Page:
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Yes. Go ahead.

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Unidentified Analyst, [107]

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Yes. So if I look at the inventory buildup of -- for the first half FY '20 and compare it with the first half last year, there seems to be a large buildup of inventory. So would this come off as we move forward in the second half?

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Varun Berry, Britannia Industries Limited - MD & Whole Time Director [108]

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Yes. So a lot of that is because of raw materials. So we've done some opportunistic buying, where we got very good rates on some of our raw materials. So that's the reason for the inventory buildup, and that will square off as we go forward.

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Unidentified Analyst, [109]

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And that -- I recollect distinctly, you mentioned it in the last call, that you have forward covers that ran out in December on many of the raw materials. So is there any change? And have you taken some actions at the covers?

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Varun Berry, Britannia Industries Limited - MD & Whole Time Director [110]

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Yes, we probably have. See, each one of the commodities has a certain season. So we usually cover till before the season. So mostly, I would say our covers are until about February now.

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Operator [111]

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The next question is from the line of Krishnan Sambamoorthy from Motilal Oswal.

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Krishnan Sambamoorthy, Motilal Oswal Securities Limited, Research Division - VP of Research of FMCG [112]

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Yes. My questions have been answered.

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Operator [113]

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The next question is from the line of Kaustubh Pawaskar from Sharekhan.

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Kaustubh Pawaskar, Sharekhan Limited, Research Division - Senior Research Analyst [114]

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Yes. Just wanted to know, sir, what is the contribution of new product launches now? Because last quarter, it was about 3%. But we are seeing the new launches, they are getting market share and good traction. So has there any change in the contribution from the new launches?

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Varun Berry, Britannia Industries Limited - MD & Whole Time Director [115]

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No. It's approximately the same, as I said that we'd held back some of our launches. So that hasn't changed very much.

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Kaustubh Pawaskar, Sharekhan Limited, Research Division - Senior Research Analyst [116]

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Okay. And sir, my second question is about the cost-saving initiatives, and your target of about cost saving of about INR 250 crores this year. So that still stand at current level?

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Varun Berry, Britannia Industries Limited - MD & Whole Time Director [117]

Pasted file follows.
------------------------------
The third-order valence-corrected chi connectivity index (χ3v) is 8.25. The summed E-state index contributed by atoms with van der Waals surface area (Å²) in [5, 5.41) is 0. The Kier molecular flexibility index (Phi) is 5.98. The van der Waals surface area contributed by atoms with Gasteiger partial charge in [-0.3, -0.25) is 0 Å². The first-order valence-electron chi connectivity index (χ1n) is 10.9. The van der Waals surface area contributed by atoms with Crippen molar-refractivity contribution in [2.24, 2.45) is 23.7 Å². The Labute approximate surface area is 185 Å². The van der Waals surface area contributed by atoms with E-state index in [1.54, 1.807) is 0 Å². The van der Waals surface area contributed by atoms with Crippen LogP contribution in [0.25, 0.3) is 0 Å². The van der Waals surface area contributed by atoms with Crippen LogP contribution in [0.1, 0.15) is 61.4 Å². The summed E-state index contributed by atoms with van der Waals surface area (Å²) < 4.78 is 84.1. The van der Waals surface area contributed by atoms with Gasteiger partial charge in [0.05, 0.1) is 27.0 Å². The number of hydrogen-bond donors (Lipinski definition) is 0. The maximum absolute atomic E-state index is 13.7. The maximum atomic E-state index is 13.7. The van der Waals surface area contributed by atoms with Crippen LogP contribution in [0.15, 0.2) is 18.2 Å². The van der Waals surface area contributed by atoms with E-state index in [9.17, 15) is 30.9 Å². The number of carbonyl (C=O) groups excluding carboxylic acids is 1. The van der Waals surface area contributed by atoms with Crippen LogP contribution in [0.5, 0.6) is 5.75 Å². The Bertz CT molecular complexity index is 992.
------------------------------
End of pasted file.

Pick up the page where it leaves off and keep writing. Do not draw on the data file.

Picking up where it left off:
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Yes, it does. So we will achieve that for sure this year. And that's been very, very important for us in these trying circumstances. So we've doubled down on our cost-saving initiatives and our cost efficiency programs through the year.

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Kaustubh Pawaskar, Sharekhan Limited, Research Division - Senior Research Analyst [118]

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Okay. And sir, will some of these savings will utilize for your advertisement and promotional expense? Or there also, you are planning to a little bit slowdown considering the softer demand environment?

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Varun Berry, Britannia Industries Limited - MD & Whole Time Director [119]

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No. We continue to do -- build our brands. We are not slowing down on that. But there is sometimes, a toggle between promotions and advertising. But otherwise, we continue to build our brands.

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Operator [120]

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The next question is from the line of Harit Kapoor from Investec.

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Harit Kapoor, Investec Bank plc, Research Division - Analyst [121]

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Just one question. Regarding marketing expense for this quarter, would there have been a slightly lower spend growth given the fact that we had a higher spend in Q1 because of World Cup as well the dates in the quarter had the 100k celebration?

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Varun Berry, Britannia Industries Limited - MD & Whole Time Director [122]

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Yes. There -- certainly lesser than Q1, but it's at the same growth rate as the top line. So we also try to variabilize our advertising and sales promotion expenses to make sure that we don't go beyond what the top line growth is because then you are sort of deleveraging your costs. So our NSV spends have been in the same proportion as our top line growth.

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Operator [123]

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Ladies and gentlemen, this was the last question for today. I now hand the conference over to the management for their closing comments. Over to you, sir.

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Yash Bagri, Britannia Industries Limited - Executive Assistant to MD [124]

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I thank everyone for spending time with us on the call today. We look forward to interacting with you again. Thanks.

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Operator [125]

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Thank you, members of the management. Ladies and gentlemen, on behalf of Britannia Industries Limited, that concludes this conference call. Thank you for joining us, and you may now disconnect your lines.